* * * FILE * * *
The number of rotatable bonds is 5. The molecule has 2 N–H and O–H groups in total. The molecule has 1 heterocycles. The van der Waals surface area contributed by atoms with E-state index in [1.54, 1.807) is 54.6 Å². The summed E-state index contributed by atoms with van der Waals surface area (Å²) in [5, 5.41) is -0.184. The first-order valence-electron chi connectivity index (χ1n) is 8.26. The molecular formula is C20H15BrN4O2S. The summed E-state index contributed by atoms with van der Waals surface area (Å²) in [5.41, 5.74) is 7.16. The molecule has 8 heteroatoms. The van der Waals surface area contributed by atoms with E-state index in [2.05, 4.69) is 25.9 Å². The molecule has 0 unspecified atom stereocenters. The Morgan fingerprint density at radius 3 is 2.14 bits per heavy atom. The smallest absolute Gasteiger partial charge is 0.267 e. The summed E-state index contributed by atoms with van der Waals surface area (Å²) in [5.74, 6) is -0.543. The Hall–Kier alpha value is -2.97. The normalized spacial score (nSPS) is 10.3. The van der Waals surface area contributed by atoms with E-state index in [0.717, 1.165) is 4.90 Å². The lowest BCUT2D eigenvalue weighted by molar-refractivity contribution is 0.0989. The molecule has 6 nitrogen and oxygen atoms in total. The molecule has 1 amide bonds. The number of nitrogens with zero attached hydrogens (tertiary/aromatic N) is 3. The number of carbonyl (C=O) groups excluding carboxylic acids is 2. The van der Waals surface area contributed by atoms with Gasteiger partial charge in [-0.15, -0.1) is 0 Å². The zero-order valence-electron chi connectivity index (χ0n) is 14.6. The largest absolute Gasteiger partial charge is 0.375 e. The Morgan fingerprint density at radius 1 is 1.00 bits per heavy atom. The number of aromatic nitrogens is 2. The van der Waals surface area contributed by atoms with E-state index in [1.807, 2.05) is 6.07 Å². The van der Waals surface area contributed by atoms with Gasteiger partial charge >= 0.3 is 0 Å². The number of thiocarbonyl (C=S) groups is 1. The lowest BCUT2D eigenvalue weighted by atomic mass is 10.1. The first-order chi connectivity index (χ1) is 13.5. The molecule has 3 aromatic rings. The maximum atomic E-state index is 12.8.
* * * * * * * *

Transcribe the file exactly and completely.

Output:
The number of rotatable bonds is 5. The molecule has 2 N–H and O–H groups in total. The molecule has 1 heterocycles. The van der Waals surface area contributed by atoms with E-state index in [1.54, 1.807) is 54.6 Å². The summed E-state index contributed by atoms with van der Waals surface area (Å²) in [5, 5.41) is -0.184. The first-order valence-electron chi connectivity index (χ1n) is 8.26. The molecular formula is C20H15BrN4O2S. The summed E-state index contributed by atoms with van der Waals surface area (Å²) in [5.41, 5.74) is 7.16. The molecule has 8 heteroatoms. The van der Waals surface area contributed by atoms with E-state index in [2.05, 4.69) is 25.9 Å². The molecule has 0 unspecified atom stereocenters. The Morgan fingerprint density at radius 3 is 2.14 bits per heavy atom. The smallest absolute Gasteiger partial charge is 0.267 e. The summed E-state index contributed by atoms with van der Waals surface area (Å²) in [5.74, 6) is -0.543. The Hall–Kier alpha value is -2.97. The normalized spacial score (nSPS) is 10.3. The van der Waals surface area contributed by atoms with E-state index in [0.717, 1.165) is 4.90 Å². The lowest BCUT2D eigenvalue weighted by molar-refractivity contribution is 0.0989. The molecule has 6 nitrogen and oxygen atoms in total. The molecule has 1 amide bonds. The number of nitrogens with zero attached hydrogens (tertiary/aromatic N) is 3. The number of carbonyl (C=O) groups excluding carboxylic acids is 2. The van der Waals surface area contributed by atoms with Gasteiger partial charge in [-0.15, -0.1) is 0 Å². The zero-order valence-electron chi connectivity index (χ0n) is 14.6. The largest absolute Gasteiger partial charge is 0.375 e. The Morgan fingerprint density at radius 1 is 1.00 bits per heavy atom. The number of aromatic nitrogens is 2. The van der Waals surface area contributed by atoms with E-state index in [1.807, 2.05) is 6.07 Å². The van der Waals surface area contributed by atoms with Gasteiger partial charge >= 0.3 is 0 Å². The number of thiocarbonyl (C=S) groups is 1. The lowest BCUT2D eigenvalue weighted by atomic mass is 10.1. The first-order chi connectivity index (χ1) is 13.5. The molecule has 3 aromatic rings. The maximum atomic E-state index is 12.8.